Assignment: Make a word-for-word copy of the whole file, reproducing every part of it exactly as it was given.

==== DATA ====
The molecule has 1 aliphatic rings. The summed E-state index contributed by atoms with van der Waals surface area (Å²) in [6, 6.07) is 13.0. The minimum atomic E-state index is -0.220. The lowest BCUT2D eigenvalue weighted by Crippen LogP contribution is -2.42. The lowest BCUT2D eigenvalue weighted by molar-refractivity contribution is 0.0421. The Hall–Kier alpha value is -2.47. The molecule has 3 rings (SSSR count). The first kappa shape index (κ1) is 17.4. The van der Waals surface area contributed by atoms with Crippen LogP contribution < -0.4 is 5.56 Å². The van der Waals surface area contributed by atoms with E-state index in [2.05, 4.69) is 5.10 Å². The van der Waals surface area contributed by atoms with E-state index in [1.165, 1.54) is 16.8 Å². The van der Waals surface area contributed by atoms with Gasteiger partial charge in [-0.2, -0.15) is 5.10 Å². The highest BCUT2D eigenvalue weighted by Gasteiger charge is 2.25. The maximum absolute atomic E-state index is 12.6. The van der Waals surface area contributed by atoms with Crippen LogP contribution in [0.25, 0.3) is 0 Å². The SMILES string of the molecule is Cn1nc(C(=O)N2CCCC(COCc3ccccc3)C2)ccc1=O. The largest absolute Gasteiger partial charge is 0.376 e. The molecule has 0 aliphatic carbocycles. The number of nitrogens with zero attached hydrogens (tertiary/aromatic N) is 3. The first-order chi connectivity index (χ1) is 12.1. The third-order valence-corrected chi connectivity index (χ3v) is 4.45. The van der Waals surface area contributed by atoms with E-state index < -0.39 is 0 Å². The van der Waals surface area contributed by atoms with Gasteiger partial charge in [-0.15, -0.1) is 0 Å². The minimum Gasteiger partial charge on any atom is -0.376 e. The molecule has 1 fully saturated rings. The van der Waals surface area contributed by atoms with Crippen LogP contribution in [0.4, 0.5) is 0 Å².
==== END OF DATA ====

The molecule has 1 aliphatic rings. The summed E-state index contributed by atoms with van der Waals surface area (Å²) in [6, 6.07) is 13.0. The minimum atomic E-state index is -0.220. The lowest BCUT2D eigenvalue weighted by Crippen LogP contribution is -2.42. The lowest BCUT2D eigenvalue weighted by molar-refractivity contribution is 0.0421. The Hall–Kier alpha value is -2.47. The molecule has 3 rings (SSSR count). The first kappa shape index (κ1) is 17.4. The van der Waals surface area contributed by atoms with Crippen LogP contribution < -0.4 is 5.56 Å². The van der Waals surface area contributed by atoms with E-state index in [2.05, 4.69) is 5.10 Å². The van der Waals surface area contributed by atoms with E-state index in [1.165, 1.54) is 16.8 Å². The van der Waals surface area contributed by atoms with Gasteiger partial charge in [-0.2, -0.15) is 5.10 Å². The highest BCUT2D eigenvalue weighted by Gasteiger charge is 2.25. The maximum absolute atomic E-state index is 12.6. The van der Waals surface area contributed by atoms with Crippen LogP contribution in [0.25, 0.3) is 0 Å². The SMILES string of the molecule is Cn1nc(C(=O)N2CCCC(COCc3ccccc3)C2)ccc1=O. The largest absolute Gasteiger partial charge is 0.376 e. The molecule has 0 aliphatic carbocycles. The number of nitrogens with zero attached hydrogens (tertiary/aromatic N) is 3. The first-order chi connectivity index (χ1) is 12.1. The third-order valence-corrected chi connectivity index (χ3v) is 4.45. The van der Waals surface area contributed by atoms with E-state index < -0.39 is 0 Å². The van der Waals surface area contributed by atoms with Gasteiger partial charge in [-0.15, -0.1) is 0 Å². The minimum Gasteiger partial charge on any atom is -0.376 e. The molecule has 1 fully saturated rings. The van der Waals surface area contributed by atoms with Crippen LogP contribution in [0.4, 0.5) is 0 Å².